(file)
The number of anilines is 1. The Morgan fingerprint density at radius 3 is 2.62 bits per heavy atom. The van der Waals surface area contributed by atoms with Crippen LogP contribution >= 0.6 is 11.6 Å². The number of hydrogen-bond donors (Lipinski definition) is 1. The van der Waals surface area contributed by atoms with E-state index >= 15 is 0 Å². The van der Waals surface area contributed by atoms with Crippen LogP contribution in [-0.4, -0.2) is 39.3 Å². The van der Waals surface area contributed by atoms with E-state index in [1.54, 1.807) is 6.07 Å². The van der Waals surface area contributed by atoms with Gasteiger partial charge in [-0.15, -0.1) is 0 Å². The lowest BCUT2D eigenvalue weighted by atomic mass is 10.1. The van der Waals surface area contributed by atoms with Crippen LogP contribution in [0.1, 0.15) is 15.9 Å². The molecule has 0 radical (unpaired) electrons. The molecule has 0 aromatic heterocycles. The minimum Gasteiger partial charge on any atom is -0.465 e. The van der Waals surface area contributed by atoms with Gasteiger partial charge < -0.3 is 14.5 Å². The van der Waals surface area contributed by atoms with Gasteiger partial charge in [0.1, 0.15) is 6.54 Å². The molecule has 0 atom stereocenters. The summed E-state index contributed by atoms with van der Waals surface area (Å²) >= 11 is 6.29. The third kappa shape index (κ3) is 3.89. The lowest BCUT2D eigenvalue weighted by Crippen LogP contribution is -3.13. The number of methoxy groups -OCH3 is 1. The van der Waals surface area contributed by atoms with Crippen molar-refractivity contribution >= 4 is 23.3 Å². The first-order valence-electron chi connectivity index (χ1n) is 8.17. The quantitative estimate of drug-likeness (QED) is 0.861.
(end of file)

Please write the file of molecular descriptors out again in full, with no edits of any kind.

The number of anilines is 1. The Morgan fingerprint density at radius 3 is 2.62 bits per heavy atom. The van der Waals surface area contributed by atoms with Crippen LogP contribution >= 0.6 is 11.6 Å². The number of hydrogen-bond donors (Lipinski definition) is 1. The van der Waals surface area contributed by atoms with E-state index >= 15 is 0 Å². The van der Waals surface area contributed by atoms with Crippen LogP contribution in [-0.4, -0.2) is 39.3 Å². The van der Waals surface area contributed by atoms with E-state index in [1.54, 1.807) is 6.07 Å². The van der Waals surface area contributed by atoms with Gasteiger partial charge in [-0.15, -0.1) is 0 Å². The lowest BCUT2D eigenvalue weighted by atomic mass is 10.1. The van der Waals surface area contributed by atoms with Crippen LogP contribution in [0.1, 0.15) is 15.9 Å². The molecule has 0 radical (unpaired) electrons. The molecule has 0 aromatic heterocycles. The minimum Gasteiger partial charge on any atom is -0.465 e. The van der Waals surface area contributed by atoms with Gasteiger partial charge < -0.3 is 14.5 Å². The van der Waals surface area contributed by atoms with Gasteiger partial charge in [0.1, 0.15) is 6.54 Å². The molecule has 0 atom stereocenters. The summed E-state index contributed by atoms with van der Waals surface area (Å²) >= 11 is 6.29. The third kappa shape index (κ3) is 3.89. The lowest BCUT2D eigenvalue weighted by Crippen LogP contribution is -3.13. The number of methoxy groups -OCH3 is 1. The van der Waals surface area contributed by atoms with Crippen molar-refractivity contribution >= 4 is 23.3 Å². The first-order valence-electron chi connectivity index (χ1n) is 8.17. The quantitative estimate of drug-likeness (QED) is 0.861.